Three recent studies show why exercise -- even when begun late in life -- offers a payoff for older adults. Here's what researchers have learned:
Sleep complaints. A Stanford University School of Medicine study found that sedentary older adults who walked or did aerobics four times a week improved their sleep after a 16-week program. Exercisers slept about an hour longer each night and cut sleep onset time in half.
Knee arthritis. Eight months of walking and strength training helps, not hurts, older people with disabling knee arthritis, say researchers at Wake Forest University. Exercisers reported less disability and pain. They outwalked nonexercising control groups and took less time to climb and descend stairs.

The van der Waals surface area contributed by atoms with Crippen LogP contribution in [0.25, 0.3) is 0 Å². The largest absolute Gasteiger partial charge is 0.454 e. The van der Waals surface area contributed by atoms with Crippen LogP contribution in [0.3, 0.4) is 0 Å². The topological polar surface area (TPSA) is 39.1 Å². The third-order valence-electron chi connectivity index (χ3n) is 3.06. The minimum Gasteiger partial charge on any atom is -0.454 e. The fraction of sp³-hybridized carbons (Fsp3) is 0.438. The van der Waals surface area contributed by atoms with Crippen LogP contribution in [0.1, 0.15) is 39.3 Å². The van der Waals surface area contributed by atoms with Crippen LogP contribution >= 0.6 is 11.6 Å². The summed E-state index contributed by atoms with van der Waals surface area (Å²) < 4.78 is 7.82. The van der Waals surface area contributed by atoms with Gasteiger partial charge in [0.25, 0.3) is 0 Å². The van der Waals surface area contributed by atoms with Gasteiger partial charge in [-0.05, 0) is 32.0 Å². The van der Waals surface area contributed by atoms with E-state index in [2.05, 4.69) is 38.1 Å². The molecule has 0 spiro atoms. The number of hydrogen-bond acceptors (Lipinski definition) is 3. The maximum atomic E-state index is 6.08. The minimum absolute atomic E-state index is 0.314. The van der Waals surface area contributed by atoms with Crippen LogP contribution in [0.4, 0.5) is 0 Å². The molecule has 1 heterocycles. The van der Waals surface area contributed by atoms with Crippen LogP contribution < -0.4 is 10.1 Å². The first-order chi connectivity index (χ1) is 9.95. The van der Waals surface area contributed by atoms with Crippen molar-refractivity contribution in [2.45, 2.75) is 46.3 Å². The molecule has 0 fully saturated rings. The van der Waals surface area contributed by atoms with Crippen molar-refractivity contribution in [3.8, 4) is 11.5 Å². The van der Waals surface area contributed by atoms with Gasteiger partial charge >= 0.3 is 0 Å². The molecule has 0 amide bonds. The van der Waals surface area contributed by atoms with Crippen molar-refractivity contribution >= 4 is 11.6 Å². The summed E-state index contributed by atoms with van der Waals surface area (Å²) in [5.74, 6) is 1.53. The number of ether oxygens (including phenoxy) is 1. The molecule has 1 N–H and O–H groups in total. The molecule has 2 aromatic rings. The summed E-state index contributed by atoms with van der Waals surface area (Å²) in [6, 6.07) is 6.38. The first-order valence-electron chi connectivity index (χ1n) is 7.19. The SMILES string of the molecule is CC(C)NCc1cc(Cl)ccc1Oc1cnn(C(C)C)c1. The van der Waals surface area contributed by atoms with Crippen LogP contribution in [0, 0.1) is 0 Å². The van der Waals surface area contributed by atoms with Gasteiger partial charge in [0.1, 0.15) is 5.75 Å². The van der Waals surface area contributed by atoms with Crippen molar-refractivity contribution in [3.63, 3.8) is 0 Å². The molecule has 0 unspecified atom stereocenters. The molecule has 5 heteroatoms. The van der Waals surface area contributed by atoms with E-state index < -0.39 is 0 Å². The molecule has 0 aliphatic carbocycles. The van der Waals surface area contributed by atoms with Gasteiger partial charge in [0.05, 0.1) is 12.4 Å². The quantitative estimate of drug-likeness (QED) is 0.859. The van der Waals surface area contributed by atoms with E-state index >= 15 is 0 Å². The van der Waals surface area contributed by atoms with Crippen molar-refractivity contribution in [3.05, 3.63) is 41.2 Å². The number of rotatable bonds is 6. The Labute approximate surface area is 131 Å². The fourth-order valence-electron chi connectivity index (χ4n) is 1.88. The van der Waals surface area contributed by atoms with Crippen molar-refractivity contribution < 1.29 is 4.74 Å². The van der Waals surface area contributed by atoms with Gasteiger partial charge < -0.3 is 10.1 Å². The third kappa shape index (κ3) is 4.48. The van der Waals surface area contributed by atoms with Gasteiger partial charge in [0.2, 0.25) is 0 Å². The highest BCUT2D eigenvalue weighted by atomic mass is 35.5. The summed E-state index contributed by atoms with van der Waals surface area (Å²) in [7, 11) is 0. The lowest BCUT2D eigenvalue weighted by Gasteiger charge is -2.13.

Body fat. A study at Washington University says that during exercise, inactive seniors can get their bodies to burn fat at a rate similar to younger people if they train. Elderly people burn fat 25 to 30 percent slower than younger people. When fat is slow to burn, carbohydrate stores are depleted faster, causing early fatigue. As a result, older people can't exercise as long as younger people.